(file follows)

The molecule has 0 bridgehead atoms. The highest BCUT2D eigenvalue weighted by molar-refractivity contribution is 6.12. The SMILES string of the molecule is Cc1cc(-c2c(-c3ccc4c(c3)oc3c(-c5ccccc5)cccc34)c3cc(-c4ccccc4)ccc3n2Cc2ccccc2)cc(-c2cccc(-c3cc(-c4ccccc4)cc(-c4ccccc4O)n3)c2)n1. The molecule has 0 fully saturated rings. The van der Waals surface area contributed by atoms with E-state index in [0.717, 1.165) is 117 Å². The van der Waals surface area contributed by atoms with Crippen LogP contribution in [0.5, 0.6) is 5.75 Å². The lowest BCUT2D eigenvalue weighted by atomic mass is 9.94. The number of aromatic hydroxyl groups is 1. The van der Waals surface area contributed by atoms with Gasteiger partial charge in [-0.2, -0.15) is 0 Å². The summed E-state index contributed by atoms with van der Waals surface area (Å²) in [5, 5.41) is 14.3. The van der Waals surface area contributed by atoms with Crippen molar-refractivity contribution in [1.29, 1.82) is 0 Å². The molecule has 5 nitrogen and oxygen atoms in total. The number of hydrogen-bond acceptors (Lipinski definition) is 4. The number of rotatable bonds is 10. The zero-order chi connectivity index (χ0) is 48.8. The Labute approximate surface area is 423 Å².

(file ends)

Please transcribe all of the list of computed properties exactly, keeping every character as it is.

The molecule has 0 bridgehead atoms. The highest BCUT2D eigenvalue weighted by molar-refractivity contribution is 6.12. The SMILES string of the molecule is Cc1cc(-c2c(-c3ccc4c(c3)oc3c(-c5ccccc5)cccc34)c3cc(-c4ccccc4)ccc3n2Cc2ccccc2)cc(-c2cccc(-c3cc(-c4ccccc4)cc(-c4ccccc4O)n3)c2)n1. The molecule has 0 fully saturated rings. The van der Waals surface area contributed by atoms with E-state index in [0.717, 1.165) is 117 Å². The van der Waals surface area contributed by atoms with Crippen LogP contribution in [0.5, 0.6) is 5.75 Å². The lowest BCUT2D eigenvalue weighted by atomic mass is 9.94. The number of aromatic hydroxyl groups is 1. The van der Waals surface area contributed by atoms with Gasteiger partial charge in [-0.2, -0.15) is 0 Å². The summed E-state index contributed by atoms with van der Waals surface area (Å²) in [5, 5.41) is 14.3. The van der Waals surface area contributed by atoms with Crippen molar-refractivity contribution in [1.29, 1.82) is 0 Å². The molecule has 5 nitrogen and oxygen atoms in total. The number of hydrogen-bond acceptors (Lipinski definition) is 4. The number of rotatable bonds is 10. The zero-order chi connectivity index (χ0) is 48.8. The Labute approximate surface area is 423 Å².